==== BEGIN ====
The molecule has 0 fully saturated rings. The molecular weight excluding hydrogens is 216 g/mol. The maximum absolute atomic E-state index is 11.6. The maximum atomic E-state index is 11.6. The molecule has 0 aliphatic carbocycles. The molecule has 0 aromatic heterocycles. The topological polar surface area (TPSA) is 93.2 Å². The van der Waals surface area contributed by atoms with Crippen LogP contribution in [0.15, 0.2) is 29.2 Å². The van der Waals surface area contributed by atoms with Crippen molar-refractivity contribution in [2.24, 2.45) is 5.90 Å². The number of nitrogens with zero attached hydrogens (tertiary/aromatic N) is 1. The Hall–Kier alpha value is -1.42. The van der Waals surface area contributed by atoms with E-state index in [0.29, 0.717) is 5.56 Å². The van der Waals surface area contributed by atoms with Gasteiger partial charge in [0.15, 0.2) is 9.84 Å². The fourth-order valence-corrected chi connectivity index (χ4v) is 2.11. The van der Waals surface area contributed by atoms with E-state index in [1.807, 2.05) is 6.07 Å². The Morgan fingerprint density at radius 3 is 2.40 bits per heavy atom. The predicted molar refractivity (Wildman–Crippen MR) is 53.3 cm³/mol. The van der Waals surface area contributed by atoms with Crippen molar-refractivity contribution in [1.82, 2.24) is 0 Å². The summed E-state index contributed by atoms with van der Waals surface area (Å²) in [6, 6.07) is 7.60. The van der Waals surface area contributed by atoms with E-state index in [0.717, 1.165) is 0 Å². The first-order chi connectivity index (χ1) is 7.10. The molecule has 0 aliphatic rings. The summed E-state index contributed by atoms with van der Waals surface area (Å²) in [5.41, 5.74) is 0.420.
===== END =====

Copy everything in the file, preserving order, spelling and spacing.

The molecule has 0 fully saturated rings. The molecular weight excluding hydrogens is 216 g/mol. The maximum absolute atomic E-state index is 11.6. The maximum atomic E-state index is 11.6. The molecule has 0 aliphatic carbocycles. The molecule has 0 aromatic heterocycles. The topological polar surface area (TPSA) is 93.2 Å². The van der Waals surface area contributed by atoms with Crippen LogP contribution in [0.15, 0.2) is 29.2 Å². The van der Waals surface area contributed by atoms with Crippen molar-refractivity contribution in [2.24, 2.45) is 5.90 Å². The number of nitrogens with zero attached hydrogens (tertiary/aromatic N) is 1. The Hall–Kier alpha value is -1.42. The van der Waals surface area contributed by atoms with E-state index in [0.29, 0.717) is 5.56 Å². The van der Waals surface area contributed by atoms with Gasteiger partial charge in [0.15, 0.2) is 9.84 Å². The fourth-order valence-corrected chi connectivity index (χ4v) is 2.11. The van der Waals surface area contributed by atoms with E-state index in [1.807, 2.05) is 6.07 Å². The Morgan fingerprint density at radius 3 is 2.40 bits per heavy atom. The predicted molar refractivity (Wildman–Crippen MR) is 53.3 cm³/mol. The van der Waals surface area contributed by atoms with Crippen molar-refractivity contribution in [1.82, 2.24) is 0 Å². The summed E-state index contributed by atoms with van der Waals surface area (Å²) in [6, 6.07) is 7.60. The van der Waals surface area contributed by atoms with E-state index in [0.717, 1.165) is 0 Å². The first-order chi connectivity index (χ1) is 7.10. The molecule has 0 aliphatic rings. The summed E-state index contributed by atoms with van der Waals surface area (Å²) in [5.41, 5.74) is 0.420.